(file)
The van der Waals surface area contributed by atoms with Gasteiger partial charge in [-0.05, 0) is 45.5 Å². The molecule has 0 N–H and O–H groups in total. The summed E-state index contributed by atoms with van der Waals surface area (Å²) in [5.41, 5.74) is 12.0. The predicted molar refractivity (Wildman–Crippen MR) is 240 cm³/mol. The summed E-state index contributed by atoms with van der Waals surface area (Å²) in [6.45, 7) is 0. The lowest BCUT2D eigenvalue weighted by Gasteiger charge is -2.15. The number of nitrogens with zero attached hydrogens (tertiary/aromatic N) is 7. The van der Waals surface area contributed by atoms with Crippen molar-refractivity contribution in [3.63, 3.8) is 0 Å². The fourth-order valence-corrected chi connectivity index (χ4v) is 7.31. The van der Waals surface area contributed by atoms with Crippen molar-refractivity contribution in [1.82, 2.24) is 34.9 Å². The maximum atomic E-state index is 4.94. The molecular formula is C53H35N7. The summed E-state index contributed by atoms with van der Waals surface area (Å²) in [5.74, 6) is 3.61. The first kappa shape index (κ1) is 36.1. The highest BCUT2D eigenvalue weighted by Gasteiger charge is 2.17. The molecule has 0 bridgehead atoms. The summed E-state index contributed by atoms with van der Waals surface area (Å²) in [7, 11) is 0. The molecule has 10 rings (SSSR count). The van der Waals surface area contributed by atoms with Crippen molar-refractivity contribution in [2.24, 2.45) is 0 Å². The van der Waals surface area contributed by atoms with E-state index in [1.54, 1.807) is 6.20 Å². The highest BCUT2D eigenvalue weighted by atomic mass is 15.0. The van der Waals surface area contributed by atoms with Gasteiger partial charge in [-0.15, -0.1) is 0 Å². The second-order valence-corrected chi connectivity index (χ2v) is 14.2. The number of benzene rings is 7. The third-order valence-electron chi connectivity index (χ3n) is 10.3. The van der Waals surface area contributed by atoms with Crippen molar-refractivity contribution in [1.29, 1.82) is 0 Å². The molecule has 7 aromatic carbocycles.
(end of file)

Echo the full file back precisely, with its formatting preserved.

The van der Waals surface area contributed by atoms with Gasteiger partial charge in [-0.05, 0) is 45.5 Å². The molecule has 0 N–H and O–H groups in total. The summed E-state index contributed by atoms with van der Waals surface area (Å²) in [5.41, 5.74) is 12.0. The predicted molar refractivity (Wildman–Crippen MR) is 240 cm³/mol. The summed E-state index contributed by atoms with van der Waals surface area (Å²) in [6.45, 7) is 0. The lowest BCUT2D eigenvalue weighted by Gasteiger charge is -2.15. The number of nitrogens with zero attached hydrogens (tertiary/aromatic N) is 7. The van der Waals surface area contributed by atoms with Crippen molar-refractivity contribution in [3.63, 3.8) is 0 Å². The fourth-order valence-corrected chi connectivity index (χ4v) is 7.31. The van der Waals surface area contributed by atoms with Crippen molar-refractivity contribution in [1.82, 2.24) is 34.9 Å². The maximum atomic E-state index is 4.94. The molecular formula is C53H35N7. The summed E-state index contributed by atoms with van der Waals surface area (Å²) in [5.74, 6) is 3.61. The first kappa shape index (κ1) is 36.1. The highest BCUT2D eigenvalue weighted by Gasteiger charge is 2.17. The molecule has 0 bridgehead atoms. The summed E-state index contributed by atoms with van der Waals surface area (Å²) in [7, 11) is 0. The molecule has 10 rings (SSSR count). The van der Waals surface area contributed by atoms with Crippen molar-refractivity contribution in [2.24, 2.45) is 0 Å². The van der Waals surface area contributed by atoms with E-state index in [1.54, 1.807) is 6.20 Å². The highest BCUT2D eigenvalue weighted by atomic mass is 15.0. The van der Waals surface area contributed by atoms with Gasteiger partial charge in [-0.15, -0.1) is 0 Å². The second-order valence-corrected chi connectivity index (χ2v) is 14.2. The number of benzene rings is 7. The third-order valence-electron chi connectivity index (χ3n) is 10.3. The van der Waals surface area contributed by atoms with Crippen molar-refractivity contribution in [1.29, 1.82) is 0 Å². The molecule has 7 aromatic carbocycles.